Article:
Thursday, January 31, 2019
The Project: The U.S. government is funding over $17 million to increase the growth and development of freshwater aquaculture in Cambodia. The CAST Project, funded by the U.S. Department of Agriculture’s Food for Progress program, aligns with the Royal Government of Cambodia’s Strategic Plan for Aquaculture Development. It will promote increased access to “seed” fish and feed, and will strengthen all links in the value chain, from hatcheries to fish producers and buyers and distributors. Cambodia will benefit from increased confidence and access to high-quality fish grown in Cambodia, produced and handled with proper standards. In addition, the national economy will benefit as Cambodia joins a global market as a consumer and supplier of locally raised, high-quality freshwater aquaculture products.
Budget: $17.1 Million over 5 years
Partners: Kansas State University, Auburn University, World Vision,
Key Cambodian public and private sector partners, including the Royal University of Agriculture (RUA) and the University of Battambang
- Commercial freshwater fish producers
- Feed mills, hatcheries/nurseries, extension workers, wholesalers/retailers, financial institutions, students, and other small/medium-sized enterprises in the commercial aquaculture value chain
- Geography: Major markets in Phnom Penh and Siem Reap plus the six provinces of Kandal, Kampong Cham, Kampong Thom, Siem Reap, Battambang, and Pursat.
- Technology transfer for commercial, private sector-driven activities to push market growth and increase the supply of Cambodia-grown, quality-assured fish with competitive prices.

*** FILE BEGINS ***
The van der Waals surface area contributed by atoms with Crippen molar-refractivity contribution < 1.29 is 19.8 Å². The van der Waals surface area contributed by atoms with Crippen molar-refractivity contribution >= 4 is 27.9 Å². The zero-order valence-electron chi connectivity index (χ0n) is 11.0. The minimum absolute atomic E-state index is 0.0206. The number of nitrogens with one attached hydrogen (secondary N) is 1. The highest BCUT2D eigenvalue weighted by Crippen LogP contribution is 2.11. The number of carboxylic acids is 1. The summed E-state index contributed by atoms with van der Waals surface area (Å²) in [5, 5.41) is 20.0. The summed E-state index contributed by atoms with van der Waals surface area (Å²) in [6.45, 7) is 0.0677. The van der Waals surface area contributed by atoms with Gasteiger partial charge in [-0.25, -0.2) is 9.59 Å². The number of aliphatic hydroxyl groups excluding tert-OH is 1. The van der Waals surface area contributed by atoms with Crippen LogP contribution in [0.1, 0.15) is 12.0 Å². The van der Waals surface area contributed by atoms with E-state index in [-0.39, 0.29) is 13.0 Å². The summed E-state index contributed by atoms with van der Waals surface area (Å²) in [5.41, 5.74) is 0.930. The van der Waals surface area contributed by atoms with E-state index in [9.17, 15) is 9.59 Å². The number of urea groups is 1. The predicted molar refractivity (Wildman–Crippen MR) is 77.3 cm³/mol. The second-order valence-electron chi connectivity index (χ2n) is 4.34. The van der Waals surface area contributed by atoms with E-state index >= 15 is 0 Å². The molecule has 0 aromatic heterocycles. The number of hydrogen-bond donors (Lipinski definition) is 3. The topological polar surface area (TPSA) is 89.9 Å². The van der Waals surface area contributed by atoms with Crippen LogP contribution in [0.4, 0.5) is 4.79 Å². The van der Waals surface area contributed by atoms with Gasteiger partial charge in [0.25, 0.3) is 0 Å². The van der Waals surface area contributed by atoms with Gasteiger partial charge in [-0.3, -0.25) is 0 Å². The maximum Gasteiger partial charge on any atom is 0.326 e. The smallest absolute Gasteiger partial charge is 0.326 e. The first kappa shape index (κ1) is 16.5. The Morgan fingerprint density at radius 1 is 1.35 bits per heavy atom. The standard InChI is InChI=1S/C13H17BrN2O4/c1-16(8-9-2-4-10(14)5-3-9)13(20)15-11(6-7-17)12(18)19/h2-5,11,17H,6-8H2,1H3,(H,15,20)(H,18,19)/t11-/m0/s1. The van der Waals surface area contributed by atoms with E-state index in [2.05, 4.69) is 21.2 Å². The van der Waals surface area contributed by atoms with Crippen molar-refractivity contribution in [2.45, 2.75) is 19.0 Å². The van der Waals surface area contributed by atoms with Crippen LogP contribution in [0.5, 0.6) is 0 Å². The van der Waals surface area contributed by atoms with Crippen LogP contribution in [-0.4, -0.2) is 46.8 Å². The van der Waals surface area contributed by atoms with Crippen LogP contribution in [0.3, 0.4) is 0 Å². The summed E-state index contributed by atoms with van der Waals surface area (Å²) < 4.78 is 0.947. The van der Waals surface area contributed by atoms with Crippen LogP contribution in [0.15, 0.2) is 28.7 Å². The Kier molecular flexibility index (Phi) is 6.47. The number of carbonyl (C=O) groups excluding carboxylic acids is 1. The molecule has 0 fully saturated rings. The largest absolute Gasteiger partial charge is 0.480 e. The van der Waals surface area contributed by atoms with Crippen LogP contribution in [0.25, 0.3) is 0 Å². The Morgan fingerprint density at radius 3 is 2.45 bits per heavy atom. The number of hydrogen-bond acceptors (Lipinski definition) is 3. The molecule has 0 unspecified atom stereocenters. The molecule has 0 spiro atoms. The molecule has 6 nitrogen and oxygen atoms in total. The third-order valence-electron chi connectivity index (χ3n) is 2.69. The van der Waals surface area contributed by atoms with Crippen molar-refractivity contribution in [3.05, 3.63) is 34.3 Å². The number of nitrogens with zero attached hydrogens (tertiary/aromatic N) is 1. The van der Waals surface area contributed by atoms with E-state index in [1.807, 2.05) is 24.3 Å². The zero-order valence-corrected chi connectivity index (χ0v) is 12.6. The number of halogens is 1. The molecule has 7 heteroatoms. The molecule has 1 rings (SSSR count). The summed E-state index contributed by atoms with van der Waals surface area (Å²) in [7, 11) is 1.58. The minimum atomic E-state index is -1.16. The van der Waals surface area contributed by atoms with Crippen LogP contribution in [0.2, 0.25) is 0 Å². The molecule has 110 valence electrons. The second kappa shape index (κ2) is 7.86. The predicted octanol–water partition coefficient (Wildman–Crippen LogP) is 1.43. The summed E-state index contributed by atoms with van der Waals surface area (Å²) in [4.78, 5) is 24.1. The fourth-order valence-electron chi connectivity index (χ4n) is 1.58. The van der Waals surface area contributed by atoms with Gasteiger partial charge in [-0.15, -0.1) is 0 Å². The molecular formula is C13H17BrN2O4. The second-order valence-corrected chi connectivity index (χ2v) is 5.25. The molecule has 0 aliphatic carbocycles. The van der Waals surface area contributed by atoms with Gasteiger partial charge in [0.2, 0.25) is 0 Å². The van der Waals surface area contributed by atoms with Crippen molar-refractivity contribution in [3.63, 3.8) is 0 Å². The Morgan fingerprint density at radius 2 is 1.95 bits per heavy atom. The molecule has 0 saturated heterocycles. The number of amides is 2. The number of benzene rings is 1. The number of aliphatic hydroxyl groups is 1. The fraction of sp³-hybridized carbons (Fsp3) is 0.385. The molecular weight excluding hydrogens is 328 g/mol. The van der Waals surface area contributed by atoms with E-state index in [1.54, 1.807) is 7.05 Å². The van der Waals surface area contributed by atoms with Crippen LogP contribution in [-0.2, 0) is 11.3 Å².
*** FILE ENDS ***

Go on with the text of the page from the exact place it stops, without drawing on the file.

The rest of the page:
- Ten activities, including:
- National aquaculture association development and market-driven focal farmer organizations
- Aquaculture feed and seed (fingerling/fry) input supply and market linkages
- Private sector-led extension services
- Demonstration farms/research and training centers led by local universities
- Premium fish marketing campaign
- Access to finance for value chain actors
- Sanitary and phytosanitary standards compliance
CAST Connects Trade and Development: Current aquaculture practices put unsustainable pressures on wild fisheries for feed and seed. Soybean products provide an affordable source of protein that can partially replace fish protein to ensure lower production costs, sustainable wild fisheries, good water quality, and affordable aquatic-source proteins. Consistent soybean supply complements locally-available feed ingredients and plays a critical role in commercial aquaculture growth in Cambodia.